The Macon-Bibb Commission is moving forward with widening Bass Road at Interstate 75, but motorists won’t see relief for years.
The project is estimated to cost $35 million, with most of that paid by state and federal funds.
It would widen a mile of the road to four lanes from Providence Boulevard to New Forsyth Road, roughly centered by the interstate.
The project has been discussed for years amid growth in the area and increasing traffic congestion. Among additions to the area are Bass Pro Shops and the recently opened North Macon Plaza at Starcadia Circle.
The stretch of road handles about 900 cars an hour during peak times, based on 2018 data, which was gathered before much of the latest retail development took place.
The project would also include replacement of the I-75 bridge and the bridge over Beaver Dam Creek.
Macon-Bibb is committing $5.4 million to the project with the rest coming from the Georgia Department of Transportation. The county’s portion comes from the special purpose local option sales tax and would pay the projected cost of right-of-way acquisition.
The Macon-Bibb Commission on Tuesday approved an agreement with the DOT that spells out the funding and schedule for the project.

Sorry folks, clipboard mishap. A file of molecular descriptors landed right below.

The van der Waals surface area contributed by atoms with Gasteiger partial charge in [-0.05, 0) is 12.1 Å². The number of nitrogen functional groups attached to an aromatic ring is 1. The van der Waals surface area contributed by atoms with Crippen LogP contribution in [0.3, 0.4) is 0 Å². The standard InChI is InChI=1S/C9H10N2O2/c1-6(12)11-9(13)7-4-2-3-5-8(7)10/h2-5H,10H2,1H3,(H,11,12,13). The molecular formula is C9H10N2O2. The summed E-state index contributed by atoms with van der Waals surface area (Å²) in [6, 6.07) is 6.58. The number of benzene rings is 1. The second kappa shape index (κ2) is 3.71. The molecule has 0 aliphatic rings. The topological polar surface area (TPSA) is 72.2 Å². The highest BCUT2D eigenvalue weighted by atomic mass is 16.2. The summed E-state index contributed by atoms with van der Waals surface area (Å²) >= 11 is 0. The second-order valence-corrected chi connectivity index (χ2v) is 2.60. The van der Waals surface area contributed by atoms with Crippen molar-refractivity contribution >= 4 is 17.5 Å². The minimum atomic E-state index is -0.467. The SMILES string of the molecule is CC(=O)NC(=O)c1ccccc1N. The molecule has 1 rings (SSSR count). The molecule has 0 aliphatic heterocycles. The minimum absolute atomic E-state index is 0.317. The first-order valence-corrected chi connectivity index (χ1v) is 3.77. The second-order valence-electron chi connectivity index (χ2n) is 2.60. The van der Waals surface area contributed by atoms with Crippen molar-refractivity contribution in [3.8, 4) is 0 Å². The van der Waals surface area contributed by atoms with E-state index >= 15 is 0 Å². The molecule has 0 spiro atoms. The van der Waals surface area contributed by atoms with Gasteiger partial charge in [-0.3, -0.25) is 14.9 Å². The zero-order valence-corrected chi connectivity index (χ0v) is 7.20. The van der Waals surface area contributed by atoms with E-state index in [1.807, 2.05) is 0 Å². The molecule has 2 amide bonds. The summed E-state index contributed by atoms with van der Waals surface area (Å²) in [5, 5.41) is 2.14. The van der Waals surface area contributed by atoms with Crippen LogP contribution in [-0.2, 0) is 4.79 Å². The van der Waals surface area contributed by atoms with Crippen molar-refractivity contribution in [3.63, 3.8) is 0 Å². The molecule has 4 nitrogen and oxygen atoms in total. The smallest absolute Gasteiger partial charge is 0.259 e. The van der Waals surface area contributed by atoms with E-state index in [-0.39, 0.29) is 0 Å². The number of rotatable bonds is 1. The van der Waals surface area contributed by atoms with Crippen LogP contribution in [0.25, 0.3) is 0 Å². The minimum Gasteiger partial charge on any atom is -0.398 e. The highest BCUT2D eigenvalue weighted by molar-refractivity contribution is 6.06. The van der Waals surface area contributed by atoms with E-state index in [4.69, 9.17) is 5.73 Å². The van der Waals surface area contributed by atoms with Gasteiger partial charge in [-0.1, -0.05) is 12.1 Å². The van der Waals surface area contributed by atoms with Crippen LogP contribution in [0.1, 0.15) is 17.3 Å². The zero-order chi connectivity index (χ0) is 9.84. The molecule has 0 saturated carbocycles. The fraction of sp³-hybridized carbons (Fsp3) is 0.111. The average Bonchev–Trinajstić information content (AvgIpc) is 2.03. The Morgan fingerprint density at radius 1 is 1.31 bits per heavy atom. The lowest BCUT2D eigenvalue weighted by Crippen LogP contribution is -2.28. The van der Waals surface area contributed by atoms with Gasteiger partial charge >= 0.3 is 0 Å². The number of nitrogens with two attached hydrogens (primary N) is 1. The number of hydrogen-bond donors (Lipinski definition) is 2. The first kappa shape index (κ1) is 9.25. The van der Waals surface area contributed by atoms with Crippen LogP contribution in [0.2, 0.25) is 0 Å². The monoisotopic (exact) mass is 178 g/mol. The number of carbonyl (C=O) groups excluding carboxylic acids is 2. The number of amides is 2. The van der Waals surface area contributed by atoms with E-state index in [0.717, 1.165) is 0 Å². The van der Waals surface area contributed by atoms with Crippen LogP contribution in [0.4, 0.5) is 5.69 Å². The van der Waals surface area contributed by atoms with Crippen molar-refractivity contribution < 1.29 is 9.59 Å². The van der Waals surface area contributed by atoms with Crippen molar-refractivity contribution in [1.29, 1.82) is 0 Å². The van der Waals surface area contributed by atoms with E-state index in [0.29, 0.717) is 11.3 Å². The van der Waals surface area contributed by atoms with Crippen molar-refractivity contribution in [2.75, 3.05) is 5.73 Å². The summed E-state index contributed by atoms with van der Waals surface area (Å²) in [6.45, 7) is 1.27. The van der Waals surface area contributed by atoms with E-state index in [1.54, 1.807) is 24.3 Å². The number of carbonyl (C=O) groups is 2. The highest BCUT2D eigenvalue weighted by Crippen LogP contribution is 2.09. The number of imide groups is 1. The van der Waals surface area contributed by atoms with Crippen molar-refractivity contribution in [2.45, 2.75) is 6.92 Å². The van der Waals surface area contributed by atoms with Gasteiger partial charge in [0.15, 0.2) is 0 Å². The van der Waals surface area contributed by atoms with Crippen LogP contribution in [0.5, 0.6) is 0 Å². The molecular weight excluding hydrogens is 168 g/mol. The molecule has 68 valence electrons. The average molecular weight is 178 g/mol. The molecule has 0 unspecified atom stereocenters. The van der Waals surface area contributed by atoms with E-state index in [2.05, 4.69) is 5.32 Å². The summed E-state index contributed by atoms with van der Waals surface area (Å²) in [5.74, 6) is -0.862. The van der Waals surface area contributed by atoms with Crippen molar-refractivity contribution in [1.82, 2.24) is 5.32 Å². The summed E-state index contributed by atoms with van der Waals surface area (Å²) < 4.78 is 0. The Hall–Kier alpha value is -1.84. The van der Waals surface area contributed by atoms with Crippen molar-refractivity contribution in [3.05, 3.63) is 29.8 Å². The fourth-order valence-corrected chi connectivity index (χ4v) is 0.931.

The schedule calls for planning and engineering to take place in 2020, then right-of-way acquisition would take four years. Construction is projected to take place in 2026.
Although completion is still years away, people who work in the area said they are excited that it is going forward.
Madison Stark works at Welch’s Meats and Country Smokehouse on Bass Road, about a half a mile from the interstate.
“We’ve had customers come in saying they got off the interstate and they would have to wait 30 minutes to turn in here,” she said.
Stark said traffic is at its worse when the Academy for Classical Education, or ACE, is opening in the morning and letting out in the afternoon.
ACE, a charter school, opened in 2014 on New Forsyth Road near Bass Road.
Jake Williams, who works at Cell Phone Repair, said he has seen traffic increase significantly in the area in the four years he has been working there.
“When I first started, it would get a little backed up but it was never anything to get too concerned about,” he said. “You could get to wherever you are going. Now, whenever ACE lets out, you can’t get anywhere. When you look out the window, there is just cars as far as you can see in both directions.”
He said in the time he has worked in the area, a Waffle House and Burger King have opened nearby, as well as the new shopping center.
A DOT traffic count at Starcadia Circle puts the average daily traffic in the area at about 10,600 vehicles per day, and that was in 2018, before the new shopping center opened. At the peak hours, which are around lunch and at about 4 p.m., the road sees about 900 cars an hour.
On the opposite side of the interstate, the 2018 traffic count showed an average daily traffic count of 13,100 vehicles.
Penny Brooks, spokeswoman for DOT, said the long time-frame to complete the project, particularly four years for right-of-way acquisition, is not unusual for a project of that kind of complexity.